Rebel at Work or Reactionist?

Last week was the anniversary of Princess Diana’s death twenty years ago. The Wolf Hall novelist Hilary Mantel remembered Diana in a long article for The Guardian in which we learned that Diana thought of herself as a rebel. Mantel writes that Diana described herself “as a ‘rebel,’ on the grounds that she liked to do the opposite of everyone else.”

And then Mantel makes this key observation:

Throwing a tantrum when thwarted doesn’t make you a free spirit. Rolling your eyes and shrugging doesn’t prove you are brave…That is reaction, not rebellion.

Oh, I thought. Mantel has put her finger on a phenomenon Lois and I see all the time when we talk to groups about being more effective Rebels at Work. In the question and answer period, we always hear from several people who pose a question that goes something like this.

How do I get people to listen to me when I know they are wrong? When I speak up at a meeting I can see them all rolling their eyes.

Now, thanks to Mantel, I can explore whether their problem might be that they are just Reactionists and not really Rebels at Work. If you know your Russian history—and who among us doesn't—Reactionist sounds like one of those anti-Tsarist groups. Nihilists, Bolsheviks, Anarchists, and Reactionists. And like all of those groups, Reactionists can sometimes be just as destructive. They often disagree just for the sake of it; no matter what anyone says, they’ll take the opposite viewpoint.

It’s always easy to find fault with however your boss or your organization is running things. It’s much easier to mock a decision than to make one. But you know, that gets old quickly and your teammates will soon just start tuning you out.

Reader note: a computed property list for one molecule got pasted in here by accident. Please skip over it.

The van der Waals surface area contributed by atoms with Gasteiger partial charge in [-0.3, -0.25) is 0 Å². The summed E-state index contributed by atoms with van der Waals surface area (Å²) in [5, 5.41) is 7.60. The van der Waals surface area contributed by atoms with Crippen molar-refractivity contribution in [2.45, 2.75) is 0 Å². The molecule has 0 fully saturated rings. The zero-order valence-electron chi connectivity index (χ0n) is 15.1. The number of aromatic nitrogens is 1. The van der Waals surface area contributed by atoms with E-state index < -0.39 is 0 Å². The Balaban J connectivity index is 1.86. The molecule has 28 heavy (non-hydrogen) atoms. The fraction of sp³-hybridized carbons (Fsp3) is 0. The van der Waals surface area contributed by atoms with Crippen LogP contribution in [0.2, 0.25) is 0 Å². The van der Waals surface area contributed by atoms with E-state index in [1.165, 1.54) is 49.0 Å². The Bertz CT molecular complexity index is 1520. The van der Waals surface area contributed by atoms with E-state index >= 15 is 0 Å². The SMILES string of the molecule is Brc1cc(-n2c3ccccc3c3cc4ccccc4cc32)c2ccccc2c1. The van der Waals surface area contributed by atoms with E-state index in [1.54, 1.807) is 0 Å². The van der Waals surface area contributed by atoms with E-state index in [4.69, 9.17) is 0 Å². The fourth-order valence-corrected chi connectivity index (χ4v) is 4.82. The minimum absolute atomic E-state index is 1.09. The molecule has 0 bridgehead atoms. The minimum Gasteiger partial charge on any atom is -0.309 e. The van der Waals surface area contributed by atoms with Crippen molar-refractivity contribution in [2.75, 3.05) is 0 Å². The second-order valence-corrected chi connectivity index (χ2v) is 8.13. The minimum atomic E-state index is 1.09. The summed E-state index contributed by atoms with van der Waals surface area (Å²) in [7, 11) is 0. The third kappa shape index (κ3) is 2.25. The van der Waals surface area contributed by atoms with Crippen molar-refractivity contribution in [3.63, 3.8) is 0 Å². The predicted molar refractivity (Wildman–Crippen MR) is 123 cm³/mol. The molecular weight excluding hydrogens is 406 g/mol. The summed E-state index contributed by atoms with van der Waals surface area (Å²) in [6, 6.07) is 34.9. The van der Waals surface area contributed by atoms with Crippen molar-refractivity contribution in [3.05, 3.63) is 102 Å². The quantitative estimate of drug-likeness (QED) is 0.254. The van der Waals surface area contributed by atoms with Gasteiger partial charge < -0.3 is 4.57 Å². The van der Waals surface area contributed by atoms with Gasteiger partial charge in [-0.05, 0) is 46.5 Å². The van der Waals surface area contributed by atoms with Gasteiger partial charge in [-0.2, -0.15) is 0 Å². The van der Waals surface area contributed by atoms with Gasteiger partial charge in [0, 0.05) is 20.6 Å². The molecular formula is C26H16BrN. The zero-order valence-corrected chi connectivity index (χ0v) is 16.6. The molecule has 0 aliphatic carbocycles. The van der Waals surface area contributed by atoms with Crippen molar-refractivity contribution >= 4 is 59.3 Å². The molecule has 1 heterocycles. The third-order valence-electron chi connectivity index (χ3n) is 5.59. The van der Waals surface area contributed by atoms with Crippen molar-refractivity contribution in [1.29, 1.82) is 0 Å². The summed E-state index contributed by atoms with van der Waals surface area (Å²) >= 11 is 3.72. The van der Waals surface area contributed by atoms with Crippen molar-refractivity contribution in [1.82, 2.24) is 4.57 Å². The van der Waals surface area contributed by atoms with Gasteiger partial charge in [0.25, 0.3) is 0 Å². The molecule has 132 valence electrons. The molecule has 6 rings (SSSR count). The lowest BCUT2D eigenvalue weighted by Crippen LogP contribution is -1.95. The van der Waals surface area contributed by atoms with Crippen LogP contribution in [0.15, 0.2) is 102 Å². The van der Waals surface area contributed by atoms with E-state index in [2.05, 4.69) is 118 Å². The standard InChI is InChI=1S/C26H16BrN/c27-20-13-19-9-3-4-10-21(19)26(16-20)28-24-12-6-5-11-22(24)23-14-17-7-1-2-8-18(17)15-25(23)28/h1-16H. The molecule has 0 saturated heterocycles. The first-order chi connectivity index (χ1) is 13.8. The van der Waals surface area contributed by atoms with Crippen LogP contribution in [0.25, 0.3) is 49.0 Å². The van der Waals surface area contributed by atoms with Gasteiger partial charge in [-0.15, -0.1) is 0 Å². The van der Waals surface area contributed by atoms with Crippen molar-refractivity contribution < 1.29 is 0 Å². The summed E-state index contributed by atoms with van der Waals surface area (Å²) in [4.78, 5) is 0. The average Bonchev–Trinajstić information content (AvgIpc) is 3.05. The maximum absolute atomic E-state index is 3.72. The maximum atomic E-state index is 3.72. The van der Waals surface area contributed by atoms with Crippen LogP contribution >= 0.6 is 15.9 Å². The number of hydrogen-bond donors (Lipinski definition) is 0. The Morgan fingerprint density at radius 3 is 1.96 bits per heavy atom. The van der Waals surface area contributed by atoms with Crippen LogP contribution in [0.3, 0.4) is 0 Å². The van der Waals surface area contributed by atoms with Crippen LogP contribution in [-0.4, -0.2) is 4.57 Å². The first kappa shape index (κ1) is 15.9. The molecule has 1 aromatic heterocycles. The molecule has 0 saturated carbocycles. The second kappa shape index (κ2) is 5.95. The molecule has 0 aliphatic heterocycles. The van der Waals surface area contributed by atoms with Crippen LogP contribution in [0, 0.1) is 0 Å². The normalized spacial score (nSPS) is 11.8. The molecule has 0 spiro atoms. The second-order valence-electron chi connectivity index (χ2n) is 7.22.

I know this from personal experience. During the 1990s at the CIA, I acquired a reputation for being cynical and negative. As one friend commented, “Carmen, I think the only thing that will shut you up is if we all acknowledge that you are right” I had to admit she had nailed it. I wouldn’t be satisfied until everyone acknowledged I knew more than they did.

Let me just say this is not a path to success.

eeyore.jpeg

So if some of this is ringing true to you, the reader, let me offer a regimen to contain your inner Reactionist. (And none of us is immune to the Reactionist tendency, by the way.)

  1. At your next team meeting don’t say anything until the last ten minutes. Just listen. If you’re a veteran Reactionist, your very silence will shock your colleagues and provide you an immediate tactical advantage—the element of surprise!
  2. Because you’ve been quiet for most of the meeting, no doubt you will have generated a long list of stupidities that you want to comment on. Reflect on that list. If it’s particularly long, you can be confident that you are either A) on the worst team of ALL TIME, or—and more likely— B) A World-Class Reactionist, sort of an Eeyore and Cassandra wrapped up in one package.
  3. Assess your list of stupidities and decide to bring up only one of them. Obviously it should be one you think is important but more crucially—if you want to repair your Reactionist image—it should be something on which you can offer a constructive suggestion. And something you can frame in a positive way. Perhaps you can say something like this:
    I think doing X will take us in the right direction, and we could build on that by insert your suggestion.
     
  4. Repeat steps 1-3 as necessary.